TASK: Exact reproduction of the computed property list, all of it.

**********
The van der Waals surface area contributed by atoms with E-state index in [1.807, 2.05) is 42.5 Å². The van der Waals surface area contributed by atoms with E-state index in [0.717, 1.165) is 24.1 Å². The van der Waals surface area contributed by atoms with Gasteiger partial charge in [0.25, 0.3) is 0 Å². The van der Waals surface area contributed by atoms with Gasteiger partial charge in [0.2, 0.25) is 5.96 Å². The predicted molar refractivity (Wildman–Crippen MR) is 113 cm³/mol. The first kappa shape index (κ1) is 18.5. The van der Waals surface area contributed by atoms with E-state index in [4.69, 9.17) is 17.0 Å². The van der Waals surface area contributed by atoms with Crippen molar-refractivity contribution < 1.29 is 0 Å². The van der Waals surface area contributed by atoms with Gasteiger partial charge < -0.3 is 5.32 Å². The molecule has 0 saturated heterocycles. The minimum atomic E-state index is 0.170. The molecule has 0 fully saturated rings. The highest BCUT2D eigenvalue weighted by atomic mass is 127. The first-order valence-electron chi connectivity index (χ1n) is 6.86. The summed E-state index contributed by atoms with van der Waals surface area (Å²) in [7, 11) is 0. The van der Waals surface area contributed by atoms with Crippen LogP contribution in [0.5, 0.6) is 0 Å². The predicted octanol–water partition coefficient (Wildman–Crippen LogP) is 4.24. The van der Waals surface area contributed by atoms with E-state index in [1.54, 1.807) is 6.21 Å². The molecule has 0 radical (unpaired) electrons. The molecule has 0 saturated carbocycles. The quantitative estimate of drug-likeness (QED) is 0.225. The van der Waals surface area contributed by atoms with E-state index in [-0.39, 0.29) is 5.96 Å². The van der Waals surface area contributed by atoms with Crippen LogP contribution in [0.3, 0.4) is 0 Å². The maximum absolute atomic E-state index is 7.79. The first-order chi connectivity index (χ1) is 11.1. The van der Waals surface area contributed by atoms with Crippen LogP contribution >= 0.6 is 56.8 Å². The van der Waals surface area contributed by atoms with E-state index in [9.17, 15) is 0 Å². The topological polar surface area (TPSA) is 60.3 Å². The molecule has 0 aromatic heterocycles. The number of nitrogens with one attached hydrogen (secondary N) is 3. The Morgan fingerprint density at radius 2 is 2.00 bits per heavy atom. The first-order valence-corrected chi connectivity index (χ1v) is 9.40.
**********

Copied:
The van der Waals surface area contributed by atoms with E-state index in [1.807, 2.05) is 42.5 Å². The van der Waals surface area contributed by atoms with E-state index in [0.717, 1.165) is 24.1 Å². The van der Waals surface area contributed by atoms with Gasteiger partial charge in [0.25, 0.3) is 0 Å². The van der Waals surface area contributed by atoms with Gasteiger partial charge in [0.2, 0.25) is 5.96 Å². The predicted molar refractivity (Wildman–Crippen MR) is 113 cm³/mol. The first kappa shape index (κ1) is 18.5. The van der Waals surface area contributed by atoms with E-state index in [4.69, 9.17) is 17.0 Å². The van der Waals surface area contributed by atoms with Crippen molar-refractivity contribution < 1.29 is 0 Å². The van der Waals surface area contributed by atoms with Gasteiger partial charge < -0.3 is 5.32 Å². The molecule has 0 saturated heterocycles. The minimum atomic E-state index is 0.170. The molecule has 0 fully saturated rings. The highest BCUT2D eigenvalue weighted by atomic mass is 127. The first-order valence-electron chi connectivity index (χ1n) is 6.86. The summed E-state index contributed by atoms with van der Waals surface area (Å²) in [7, 11) is 0. The van der Waals surface area contributed by atoms with Crippen LogP contribution in [0.5, 0.6) is 0 Å². The predicted octanol–water partition coefficient (Wildman–Crippen LogP) is 4.24. The van der Waals surface area contributed by atoms with E-state index in [1.54, 1.807) is 6.21 Å². The molecule has 0 radical (unpaired) electrons. The molecule has 0 saturated carbocycles. The quantitative estimate of drug-likeness (QED) is 0.225. The van der Waals surface area contributed by atoms with E-state index in [-0.39, 0.29) is 5.96 Å². The van der Waals surface area contributed by atoms with Crippen LogP contribution in [0.3, 0.4) is 0 Å². The maximum absolute atomic E-state index is 7.79. The first-order chi connectivity index (χ1) is 11.1. The van der Waals surface area contributed by atoms with Crippen LogP contribution >= 0.6 is 56.8 Å². The van der Waals surface area contributed by atoms with E-state index in [9.17, 15) is 0 Å². The topological polar surface area (TPSA) is 60.3 Å². The molecule has 0 aromatic heterocycles. The number of nitrogens with one attached hydrogen (secondary N) is 3. The Morgan fingerprint density at radius 2 is 2.00 bits per heavy atom. The first-order valence-corrected chi connectivity index (χ1v) is 9.40.